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After a raging bull market, where to next for the materials sector?

The ASX 200 materials sub-sector (OZMATR on ProRealTime charts) has been in a roaring uptrend since 4 February 2016, rallying a lazy 73% in 263 trading sessions to the highs seen on 16 February.

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Source: Bloomberg

Looking back and with the benefit of hindsight, on 16 February we can see a pronounced ‘gravestone’ doji at the trend high, which can often be a precursor to a change in the trend. One question is whether we look back in the coming six months and see this as the definitive high in what has been a rampant bull market. The question then is whether the sector has seen its best days. Are there greater downside risks ahead? Or has the pullback in the sector provided investors and traders with a more attractive entry point?

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Positive factors for the commodity space

To answer that, we can firstly look at global economics to give us a sense of the specific factor investors have been attracted to (for example growth, value or momentum). In my opinion, there are a number of clear indicators that show the global economy has been improving. In many developed markets we may even start seeing a stronger investment cycle and increased consumption. There are indicators that suggest global trade volumes could also pick up and these factors put upside risks to the 2017 global growth estimates of 3.2% and naturally this is bullish for growth sectors such as the materials sector.

China has detailed the fact they plan to target growth of ‘around 6.5%’, but the fact they will target a budget deficit of 3% and M2 money supply growth rate of 12% suggests growth is not going to fall far from 6.5%. To put perspective on this, this level of credit growth in 2017 is equal to over $3 trillion, which would be larger than Germany’s expected gross domestic product (GDP) in 2017. Again, this has to be supportive of commodity prices.

If Trump can actually pull off many of the tax reform proposals that have been widely talked about, with greater clarity on infrastructure spending and deregulation, then again this could be another positive kicker for the sector.

The contrarian in me, though, asks how much of these supportive factors have now actually been discounted into materials stocks. I would argue quite a bit.

Downside risk to bulk commodities in the months ahead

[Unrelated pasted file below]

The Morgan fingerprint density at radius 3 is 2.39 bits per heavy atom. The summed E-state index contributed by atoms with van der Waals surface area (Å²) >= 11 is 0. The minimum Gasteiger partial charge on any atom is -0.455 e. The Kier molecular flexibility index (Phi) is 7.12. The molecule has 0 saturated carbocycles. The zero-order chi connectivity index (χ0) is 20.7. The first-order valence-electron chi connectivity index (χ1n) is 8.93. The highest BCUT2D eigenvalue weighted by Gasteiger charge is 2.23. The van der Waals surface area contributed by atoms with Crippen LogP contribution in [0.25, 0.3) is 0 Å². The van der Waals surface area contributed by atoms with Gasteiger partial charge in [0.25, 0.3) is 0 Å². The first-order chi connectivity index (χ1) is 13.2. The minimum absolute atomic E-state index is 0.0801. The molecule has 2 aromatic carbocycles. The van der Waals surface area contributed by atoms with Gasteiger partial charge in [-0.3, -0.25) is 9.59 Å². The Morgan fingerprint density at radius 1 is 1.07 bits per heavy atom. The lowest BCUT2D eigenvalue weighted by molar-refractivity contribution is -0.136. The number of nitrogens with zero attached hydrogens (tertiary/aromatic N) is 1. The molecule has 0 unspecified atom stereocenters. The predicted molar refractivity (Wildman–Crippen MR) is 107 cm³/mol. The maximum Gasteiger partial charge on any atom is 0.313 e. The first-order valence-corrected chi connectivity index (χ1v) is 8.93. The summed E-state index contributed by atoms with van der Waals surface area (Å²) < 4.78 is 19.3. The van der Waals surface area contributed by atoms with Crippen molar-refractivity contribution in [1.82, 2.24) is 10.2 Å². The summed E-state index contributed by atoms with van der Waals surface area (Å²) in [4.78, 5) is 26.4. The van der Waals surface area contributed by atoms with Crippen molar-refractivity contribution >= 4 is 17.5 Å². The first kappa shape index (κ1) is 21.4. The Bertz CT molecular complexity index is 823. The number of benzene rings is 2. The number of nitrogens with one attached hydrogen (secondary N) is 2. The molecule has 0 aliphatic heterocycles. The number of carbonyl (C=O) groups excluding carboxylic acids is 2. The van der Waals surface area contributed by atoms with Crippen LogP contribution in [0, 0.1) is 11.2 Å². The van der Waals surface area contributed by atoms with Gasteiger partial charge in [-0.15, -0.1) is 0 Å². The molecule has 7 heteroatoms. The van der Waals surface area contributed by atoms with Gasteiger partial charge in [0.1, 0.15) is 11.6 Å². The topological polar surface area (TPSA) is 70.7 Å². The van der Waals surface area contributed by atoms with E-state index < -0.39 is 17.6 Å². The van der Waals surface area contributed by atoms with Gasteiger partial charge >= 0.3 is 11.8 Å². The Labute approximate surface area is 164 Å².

One area of the materials sector which gets a lot of focus from clients is steel and iron ore stocks and rightly so - the space has been red hot. Iron ore has been supported by capacity cuts in the steel and coal space, while demand for iron ore in 2H16 was extremely strong and largely reflected in inventory levels at China’s ports hitting a 10 year high, married with higher import volumes. We are seeing a deficit of around 10mt of iron ore and, subsequently, it’s no surprise to see iron ore prices above $90 per metric ton. Interestingly though, commodity analysts (such as HSBC) are expecting this deficit to turn into a surplus of 30mt in Q2 before widening to around 40mt in Q4 and that is a big headwind for iron ore from here.

Many feel current spot prices are simply unsustainable, with a view that the longer prices stay at current levels the more incentivised the likes of RIO, FMG and BHP will be to get the ore out of the ground. If I were in a long position in this space I would certainly be looking at steel and iron ore prices in earnest and assessing the placement of my stop loss.

Let’s not forget we are in a seasonally strong period for iron ore, but that changes soon where we can see that price has fallen in four of the last six months of May. In that month the average fall has been 8.43%, so this is also a consideration when holding long exposures through March and into April.

Other areas of the materials sector have come in and out of the limelight, and by way of example we saw good demand for the lithium space (names like LIT and ORE) throughout much of 2016 and again in the November period. Two names in this space getting focus and very much worth putting on the radar, but trade in the US are SQM and ALB. 

Cobalt explorers are also getting a strong focus with names like LRS and COB having a nice run of late, but there seems to be an air of caution and traders are generally positive, but concerned we could easily see a sharp drop in prices at any stage.

Trading these high risk, often illiquid stocks on leverage can offer high reward, but naturally we need to keep a firm eye on risk and money management to limit losses if the trade turns against you.

Optimistic but cautious

There are some clear catalyst for further appreciation in a sector that has run hard, but I can’t help but feel that the easy money in the sector has been made and it’s going to be harder for the bulls to push prices significantly higher from here. There are even risks that we see iron ore and steel prices start to trend lower too, given the calls for a return to deficit and that would certainly bring out far better shorting conditions in names like FMG and RIO. So traders will be keenly watching inventory levels, but for now I am optimistic, but turning far more cautious.

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